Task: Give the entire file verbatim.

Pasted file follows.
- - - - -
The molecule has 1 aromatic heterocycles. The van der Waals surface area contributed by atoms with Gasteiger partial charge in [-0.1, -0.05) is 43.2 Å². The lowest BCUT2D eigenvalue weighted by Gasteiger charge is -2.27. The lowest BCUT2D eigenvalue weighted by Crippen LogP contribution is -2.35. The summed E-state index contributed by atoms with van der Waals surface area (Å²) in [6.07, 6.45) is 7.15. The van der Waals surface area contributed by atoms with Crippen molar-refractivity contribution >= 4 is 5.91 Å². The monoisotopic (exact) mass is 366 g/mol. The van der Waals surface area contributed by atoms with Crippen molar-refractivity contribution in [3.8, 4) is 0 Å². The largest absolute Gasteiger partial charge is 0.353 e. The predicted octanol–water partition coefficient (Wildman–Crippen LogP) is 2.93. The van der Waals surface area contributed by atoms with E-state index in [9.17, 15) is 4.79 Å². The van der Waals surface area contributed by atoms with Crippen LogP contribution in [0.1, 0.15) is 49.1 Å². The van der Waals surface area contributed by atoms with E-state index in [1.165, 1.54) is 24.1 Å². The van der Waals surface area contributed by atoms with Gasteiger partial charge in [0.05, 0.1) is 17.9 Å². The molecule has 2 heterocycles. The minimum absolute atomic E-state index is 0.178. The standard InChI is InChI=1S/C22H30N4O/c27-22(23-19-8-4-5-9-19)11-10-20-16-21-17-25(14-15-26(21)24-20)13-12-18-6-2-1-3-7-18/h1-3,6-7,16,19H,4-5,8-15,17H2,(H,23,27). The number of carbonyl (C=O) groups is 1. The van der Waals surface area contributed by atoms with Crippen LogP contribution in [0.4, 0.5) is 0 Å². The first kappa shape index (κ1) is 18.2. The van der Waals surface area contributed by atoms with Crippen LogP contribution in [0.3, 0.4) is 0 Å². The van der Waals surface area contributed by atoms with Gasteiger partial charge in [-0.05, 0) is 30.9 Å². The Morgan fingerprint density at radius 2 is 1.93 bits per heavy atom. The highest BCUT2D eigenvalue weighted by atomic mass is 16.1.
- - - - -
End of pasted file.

The molecule has 1 aromatic heterocycles. The van der Waals surface area contributed by atoms with Gasteiger partial charge in [-0.1, -0.05) is 43.2 Å². The lowest BCUT2D eigenvalue weighted by Gasteiger charge is -2.27. The lowest BCUT2D eigenvalue weighted by Crippen LogP contribution is -2.35. The summed E-state index contributed by atoms with van der Waals surface area (Å²) in [6.07, 6.45) is 7.15. The van der Waals surface area contributed by atoms with Crippen molar-refractivity contribution >= 4 is 5.91 Å². The monoisotopic (exact) mass is 366 g/mol. The van der Waals surface area contributed by atoms with Crippen molar-refractivity contribution in [3.8, 4) is 0 Å². The largest absolute Gasteiger partial charge is 0.353 e. The predicted octanol–water partition coefficient (Wildman–Crippen LogP) is 2.93. The van der Waals surface area contributed by atoms with E-state index in [9.17, 15) is 4.79 Å². The van der Waals surface area contributed by atoms with Crippen LogP contribution in [0.1, 0.15) is 49.1 Å². The van der Waals surface area contributed by atoms with E-state index in [1.165, 1.54) is 24.1 Å². The van der Waals surface area contributed by atoms with Gasteiger partial charge in [0.05, 0.1) is 17.9 Å². The molecule has 2 heterocycles. The minimum absolute atomic E-state index is 0.178. The standard InChI is InChI=1S/C22H30N4O/c27-22(23-19-8-4-5-9-19)11-10-20-16-21-17-25(14-15-26(21)24-20)13-12-18-6-2-1-3-7-18/h1-3,6-7,16,19H,4-5,8-15,17H2,(H,23,27). The number of carbonyl (C=O) groups is 1. The van der Waals surface area contributed by atoms with Crippen LogP contribution in [0.4, 0.5) is 0 Å². The first kappa shape index (κ1) is 18.2. The van der Waals surface area contributed by atoms with Crippen LogP contribution in [0.3, 0.4) is 0 Å². The van der Waals surface area contributed by atoms with Gasteiger partial charge in [-0.05, 0) is 30.9 Å². The Morgan fingerprint density at radius 2 is 1.93 bits per heavy atom. The highest BCUT2D eigenvalue weighted by atomic mass is 16.1.